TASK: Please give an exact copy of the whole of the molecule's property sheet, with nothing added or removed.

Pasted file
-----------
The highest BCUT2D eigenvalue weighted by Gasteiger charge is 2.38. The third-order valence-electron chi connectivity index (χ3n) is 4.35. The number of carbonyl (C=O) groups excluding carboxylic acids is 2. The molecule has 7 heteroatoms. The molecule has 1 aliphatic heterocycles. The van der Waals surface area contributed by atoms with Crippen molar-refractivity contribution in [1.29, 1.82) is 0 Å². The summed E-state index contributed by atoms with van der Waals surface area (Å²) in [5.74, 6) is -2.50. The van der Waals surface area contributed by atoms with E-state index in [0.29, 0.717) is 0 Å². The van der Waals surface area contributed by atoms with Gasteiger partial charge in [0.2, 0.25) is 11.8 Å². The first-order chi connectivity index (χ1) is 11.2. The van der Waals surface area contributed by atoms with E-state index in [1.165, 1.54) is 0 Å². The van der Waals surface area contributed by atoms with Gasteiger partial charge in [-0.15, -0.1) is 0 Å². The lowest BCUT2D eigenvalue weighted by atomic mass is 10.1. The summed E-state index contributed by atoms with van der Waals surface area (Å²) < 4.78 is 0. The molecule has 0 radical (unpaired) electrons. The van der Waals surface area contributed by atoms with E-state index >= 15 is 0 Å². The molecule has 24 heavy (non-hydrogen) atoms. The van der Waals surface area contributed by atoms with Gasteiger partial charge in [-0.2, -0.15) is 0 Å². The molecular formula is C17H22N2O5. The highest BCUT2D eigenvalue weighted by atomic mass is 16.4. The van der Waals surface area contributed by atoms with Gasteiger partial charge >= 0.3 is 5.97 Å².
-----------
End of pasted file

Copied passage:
The highest BCUT2D eigenvalue weighted by Gasteiger charge is 2.38. The third-order valence-electron chi connectivity index (χ3n) is 4.35. The number of carbonyl (C=O) groups excluding carboxylic acids is 2. The molecule has 7 heteroatoms. The molecule has 1 aliphatic heterocycles. The van der Waals surface area contributed by atoms with Crippen molar-refractivity contribution in [1.29, 1.82) is 0 Å². The summed E-state index contributed by atoms with van der Waals surface area (Å²) in [5.74, 6) is -2.50. The van der Waals surface area contributed by atoms with E-state index in [0.29, 0.717) is 0 Å². The van der Waals surface area contributed by atoms with Gasteiger partial charge in [0.2, 0.25) is 11.8 Å². The first-order chi connectivity index (χ1) is 11.2. The van der Waals surface area contributed by atoms with E-state index in [1.165, 1.54) is 0 Å². The van der Waals surface area contributed by atoms with Gasteiger partial charge in [-0.15, -0.1) is 0 Å². The lowest BCUT2D eigenvalue weighted by atomic mass is 10.1. The summed E-state index contributed by atoms with van der Waals surface area (Å²) < 4.78 is 0. The molecule has 0 radical (unpaired) electrons. The van der Waals surface area contributed by atoms with E-state index >= 15 is 0 Å². The molecule has 24 heavy (non-hydrogen) atoms. The van der Waals surface area contributed by atoms with Gasteiger partial charge in [-0.2, -0.15) is 0 Å². The molecular formula is C17H22N2O5. The highest BCUT2D eigenvalue weighted by atomic mass is 16.4. The van der Waals surface area contributed by atoms with Gasteiger partial charge >= 0.3 is 5.97 Å².